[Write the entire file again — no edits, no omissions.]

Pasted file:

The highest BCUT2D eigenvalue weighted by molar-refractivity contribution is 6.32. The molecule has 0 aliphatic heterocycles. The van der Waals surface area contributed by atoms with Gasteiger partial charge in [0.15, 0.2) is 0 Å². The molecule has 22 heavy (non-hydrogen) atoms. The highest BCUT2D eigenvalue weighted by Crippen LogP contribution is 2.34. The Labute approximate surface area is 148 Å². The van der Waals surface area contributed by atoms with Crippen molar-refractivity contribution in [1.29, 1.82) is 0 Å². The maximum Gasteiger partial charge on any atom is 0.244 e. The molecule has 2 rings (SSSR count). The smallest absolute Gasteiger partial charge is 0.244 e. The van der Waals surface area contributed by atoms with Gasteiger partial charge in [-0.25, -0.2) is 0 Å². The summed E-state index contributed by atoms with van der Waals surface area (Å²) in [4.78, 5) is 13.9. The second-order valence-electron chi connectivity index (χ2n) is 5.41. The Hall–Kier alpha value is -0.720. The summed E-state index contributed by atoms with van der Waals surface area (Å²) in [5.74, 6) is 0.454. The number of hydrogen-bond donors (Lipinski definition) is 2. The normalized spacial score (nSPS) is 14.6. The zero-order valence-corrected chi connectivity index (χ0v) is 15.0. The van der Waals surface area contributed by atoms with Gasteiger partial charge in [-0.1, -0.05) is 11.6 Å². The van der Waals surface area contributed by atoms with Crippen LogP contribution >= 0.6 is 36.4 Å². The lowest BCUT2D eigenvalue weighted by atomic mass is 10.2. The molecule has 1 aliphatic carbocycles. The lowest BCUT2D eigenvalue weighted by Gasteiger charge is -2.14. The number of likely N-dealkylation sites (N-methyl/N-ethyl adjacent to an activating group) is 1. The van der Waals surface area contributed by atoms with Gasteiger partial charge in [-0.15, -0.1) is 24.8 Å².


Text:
The highest BCUT2D eigenvalue weighted by molar-refractivity contribution is 6.32. The molecule has 0 aliphatic heterocycles. The van der Waals surface area contributed by atoms with Gasteiger partial charge in [0.15, 0.2) is 0 Å². The molecule has 22 heavy (non-hydrogen) atoms. The highest BCUT2D eigenvalue weighted by Crippen LogP contribution is 2.34. The Labute approximate surface area is 148 Å². The van der Waals surface area contributed by atoms with Crippen molar-refractivity contribution in [1.29, 1.82) is 0 Å². The maximum Gasteiger partial charge on any atom is 0.244 e. The molecule has 2 rings (SSSR count). The smallest absolute Gasteiger partial charge is 0.244 e. The van der Waals surface area contributed by atoms with Gasteiger partial charge in [-0.25, -0.2) is 0 Å². The summed E-state index contributed by atoms with van der Waals surface area (Å²) in [4.78, 5) is 13.9. The second-order valence-electron chi connectivity index (χ2n) is 5.41. The Hall–Kier alpha value is -0.720. The summed E-state index contributed by atoms with van der Waals surface area (Å²) in [5.74, 6) is 0.454. The number of hydrogen-bond donors (Lipinski definition) is 2. The normalized spacial score (nSPS) is 14.6. The zero-order valence-corrected chi connectivity index (χ0v) is 15.0. The van der Waals surface area contributed by atoms with Gasteiger partial charge in [-0.1, -0.05) is 11.6 Å². The van der Waals surface area contributed by atoms with Crippen LogP contribution >= 0.6 is 36.4 Å². The lowest BCUT2D eigenvalue weighted by atomic mass is 10.2. The molecule has 1 aliphatic carbocycles. The lowest BCUT2D eigenvalue weighted by Gasteiger charge is -2.14. The number of likely N-dealkylation sites (N-methyl/N-ethyl adjacent to an activating group) is 1. The van der Waals surface area contributed by atoms with Gasteiger partial charge in [-0.15, -0.1) is 24.8 Å².